The corollary for this situation is a sluggish economic recovery, with social distancing measures and lockdowns still being applied in several regions of the country.
Brazilian businesses have been dealing with lots of regulation, a legislation difficult to comply with and bureaucracy. Not only are there lots of taxes to be calculated, but also companies must prepare and deliver ancillary obligations in time. The time allocated in these activities, and the resources spent, amount to an unnecessary and unproductive number of hours. Tax reform should also deal with outdated paperwork.
Anachronic bureaucracy translated into a struggle to obtain environmental and construction permits to start a new business (also to liquidate one) reflecting a needed change of mentality and the introduction of modern processes in the public sector.
Differences in culture and productivity between private and public sector must be addressed. The administrative reform of the public sector must not only reduce public spending with servants, but should also introduce mechanisms of motivation to improve public services.
Overall regulation and the comparison with other economies is better captured by the report “Doing Business” issued by The World Bank. As stated on this report:
“Doing Business presents quantitative indicators on business regulations and the protection of property rights that can be compared across 190 economies— from Afghanistan to Zimbabwe—and over time”.
Figures below represent each item measured and its rank among 190 countries. An overall rank is given to each country in accordance to the World Bank method.
Foreign direct investments into Brazil
The Covid-19 crisis will negatively impact FDI inflows during 2021. Rearrangements of supply chains will be key to FDI prospects. Also, M&A projects have been suspended. Challenging operational and logistic conditions, and strategical reallocation of capital will tighten the inflow of capital.
Brazil, with its environmental policies being criticised, may struggle to attract capital, as society and corporations are monitoring how countries deal with the environment. Political turmoil and mismanagement of pandemics will also adversely affect inflows.
(Information below comprises completed projects)
The Brazilian banking industry enjoys very weak competition, since it is highly concentrated. For decades regulators (Brazilian Central Bank to be specific) saw a conflict between competition and systemic risk. Mergers and acquisitions occurred freely. Predicted outcome materialised: high bank spreads, poor quality service, fees and charges of all kinds and low investment in innovation.
On the other hand, demand for financial services, mainly online, has risen substantially during the pandemic. Even informal workers granted with emergency aid from federal government during 2020, most of them with no bank account, had to download an “app” to manage funds.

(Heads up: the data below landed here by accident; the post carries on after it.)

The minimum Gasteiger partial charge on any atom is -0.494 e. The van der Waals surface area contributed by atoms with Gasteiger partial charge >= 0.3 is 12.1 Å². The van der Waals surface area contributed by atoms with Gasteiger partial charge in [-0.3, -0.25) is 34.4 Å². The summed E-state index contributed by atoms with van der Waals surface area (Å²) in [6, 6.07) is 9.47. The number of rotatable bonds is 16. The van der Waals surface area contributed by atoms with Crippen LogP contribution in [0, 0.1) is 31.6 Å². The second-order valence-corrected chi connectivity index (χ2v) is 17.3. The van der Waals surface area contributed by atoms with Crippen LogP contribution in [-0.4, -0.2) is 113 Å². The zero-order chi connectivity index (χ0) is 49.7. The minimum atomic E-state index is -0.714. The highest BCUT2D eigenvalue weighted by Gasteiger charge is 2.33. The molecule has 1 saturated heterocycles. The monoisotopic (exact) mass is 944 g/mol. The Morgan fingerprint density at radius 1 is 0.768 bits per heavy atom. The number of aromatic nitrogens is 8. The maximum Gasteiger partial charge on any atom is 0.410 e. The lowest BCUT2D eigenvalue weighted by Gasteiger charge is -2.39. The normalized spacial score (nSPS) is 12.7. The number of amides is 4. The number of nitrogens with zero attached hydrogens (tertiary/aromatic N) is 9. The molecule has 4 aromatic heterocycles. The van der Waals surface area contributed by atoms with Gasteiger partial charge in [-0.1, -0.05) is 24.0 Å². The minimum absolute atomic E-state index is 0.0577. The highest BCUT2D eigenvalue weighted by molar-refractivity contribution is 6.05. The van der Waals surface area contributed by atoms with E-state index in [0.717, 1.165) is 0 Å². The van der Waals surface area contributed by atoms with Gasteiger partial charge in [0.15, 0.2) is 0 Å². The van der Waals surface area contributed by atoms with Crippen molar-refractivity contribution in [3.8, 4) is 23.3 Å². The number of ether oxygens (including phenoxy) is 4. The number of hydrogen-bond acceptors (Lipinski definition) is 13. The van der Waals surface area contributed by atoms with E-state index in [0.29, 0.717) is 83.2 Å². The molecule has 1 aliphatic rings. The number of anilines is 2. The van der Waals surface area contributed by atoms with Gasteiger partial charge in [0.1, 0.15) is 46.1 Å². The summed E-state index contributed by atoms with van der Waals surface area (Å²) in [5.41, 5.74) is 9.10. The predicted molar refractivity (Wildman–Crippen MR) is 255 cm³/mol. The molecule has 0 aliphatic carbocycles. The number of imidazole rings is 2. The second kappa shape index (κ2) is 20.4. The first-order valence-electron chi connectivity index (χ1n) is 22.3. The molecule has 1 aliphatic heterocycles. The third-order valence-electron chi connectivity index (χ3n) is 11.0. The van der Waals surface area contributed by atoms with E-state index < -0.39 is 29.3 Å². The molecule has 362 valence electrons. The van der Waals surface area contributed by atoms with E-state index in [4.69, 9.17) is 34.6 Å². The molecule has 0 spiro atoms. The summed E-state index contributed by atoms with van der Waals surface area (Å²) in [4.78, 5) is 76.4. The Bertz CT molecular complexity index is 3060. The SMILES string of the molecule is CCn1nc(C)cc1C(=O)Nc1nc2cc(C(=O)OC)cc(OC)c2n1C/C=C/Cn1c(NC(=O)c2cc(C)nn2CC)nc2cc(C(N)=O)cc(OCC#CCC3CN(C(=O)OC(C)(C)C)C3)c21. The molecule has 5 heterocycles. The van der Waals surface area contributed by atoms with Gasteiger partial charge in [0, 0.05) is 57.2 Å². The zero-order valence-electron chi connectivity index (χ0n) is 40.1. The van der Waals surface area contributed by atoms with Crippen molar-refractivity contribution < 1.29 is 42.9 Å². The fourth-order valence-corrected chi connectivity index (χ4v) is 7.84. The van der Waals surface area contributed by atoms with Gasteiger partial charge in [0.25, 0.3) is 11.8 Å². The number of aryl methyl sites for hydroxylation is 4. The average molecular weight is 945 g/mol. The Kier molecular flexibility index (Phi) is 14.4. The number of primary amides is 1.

The response to this market structure, and line of services provided by traditional banks, came along with a vibrant venture capital industry and an unprecedented entrepreneurial spirit. It was obvious that a great market was unattended and that major banks were too conservative to reach it. FinTechs have risen to fill this gap and to compete with incumbent players.
Funding, technology and innovation, together explain the emergence of start-ups with a focus on financial services. However, important help came from the regulator. The Brazilian Central Bank has been supporting this important market change, through friendly legislation and several initiatives (see box Agenda BC#). At the end of the day, a more competitive market will emerge, with lower prices, better intermediation and more efficient resource allocation.
The FinTech market is extremely segmented with a wide range of services and subcategories:
- Backoffice (accounting, financial management, pricing);
- FX services;
- Cross border payments;
- Prepaid and credit cards;
- Credit (P2P lending, marketplace, anticipation, consortium);
- Crypto Coins (brokerage, investments, payments);
- Crowdfunding (equity crowdfunding, project crowdfunding);
- Debt negotiation;
- Customer loyalty (benefits program, loyalty program);
- Personal finance;
- Investments (financial assets, investment management, marketplace);
- Means of payment (mobile, processing);
- Risk and compliance (risk analysis, antifraud);
- Digital services (digital banking, eWallets);
- Technology (banking as a service, open banking).
According to a report from ABVCAP - Associação Brasileira de Private Equity e Venture Capital (Brazilian association of venture capital and private equity) and KPMG, the year of 2020 registered an impressive amount of venture capital (traditionally focused on start-ups) investments (BRL 14.6 billion). This amount was higher than the total investments in private equity (BRL 9.1 billion). The appetite for high risk shows the potential of returns from this market. Technology and regulation lowered entry barriers. Traditional banking needs to be reinvented or needs to partner with start-ups.